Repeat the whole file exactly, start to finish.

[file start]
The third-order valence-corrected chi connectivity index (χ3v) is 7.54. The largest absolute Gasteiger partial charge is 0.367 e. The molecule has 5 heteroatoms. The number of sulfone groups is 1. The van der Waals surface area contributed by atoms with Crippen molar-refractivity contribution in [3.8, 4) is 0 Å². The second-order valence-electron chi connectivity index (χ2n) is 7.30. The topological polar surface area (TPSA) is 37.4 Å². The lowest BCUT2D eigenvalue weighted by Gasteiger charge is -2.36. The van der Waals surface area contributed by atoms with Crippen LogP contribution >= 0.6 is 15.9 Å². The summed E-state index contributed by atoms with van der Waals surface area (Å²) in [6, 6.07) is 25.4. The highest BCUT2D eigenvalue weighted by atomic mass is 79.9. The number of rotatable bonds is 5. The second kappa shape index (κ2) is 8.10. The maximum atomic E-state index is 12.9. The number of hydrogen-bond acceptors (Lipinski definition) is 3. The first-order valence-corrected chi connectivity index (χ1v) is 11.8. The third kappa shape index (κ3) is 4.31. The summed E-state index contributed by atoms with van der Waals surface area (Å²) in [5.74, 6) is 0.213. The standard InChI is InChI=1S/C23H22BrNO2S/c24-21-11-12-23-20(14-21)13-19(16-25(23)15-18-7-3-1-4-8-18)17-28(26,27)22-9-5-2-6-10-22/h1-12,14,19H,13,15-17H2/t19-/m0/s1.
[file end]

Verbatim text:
The third-order valence-corrected chi connectivity index (χ3v) is 7.54. The largest absolute Gasteiger partial charge is 0.367 e. The molecule has 5 heteroatoms. The number of sulfone groups is 1. The van der Waals surface area contributed by atoms with Crippen molar-refractivity contribution in [3.8, 4) is 0 Å². The second-order valence-electron chi connectivity index (χ2n) is 7.30. The topological polar surface area (TPSA) is 37.4 Å². The lowest BCUT2D eigenvalue weighted by Gasteiger charge is -2.36. The van der Waals surface area contributed by atoms with Crippen LogP contribution >= 0.6 is 15.9 Å². The summed E-state index contributed by atoms with van der Waals surface area (Å²) in [6, 6.07) is 25.4. The highest BCUT2D eigenvalue weighted by atomic mass is 79.9. The number of rotatable bonds is 5. The second kappa shape index (κ2) is 8.10. The maximum atomic E-state index is 12.9. The number of hydrogen-bond acceptors (Lipinski definition) is 3. The first-order valence-corrected chi connectivity index (χ1v) is 11.8. The third kappa shape index (κ3) is 4.31. The summed E-state index contributed by atoms with van der Waals surface area (Å²) in [5.74, 6) is 0.213. The standard InChI is InChI=1S/C23H22BrNO2S/c24-21-11-12-23-20(14-21)13-19(16-25(23)15-18-7-3-1-4-8-18)17-28(26,27)22-9-5-2-6-10-22/h1-12,14,19H,13,15-17H2/t19-/m0/s1.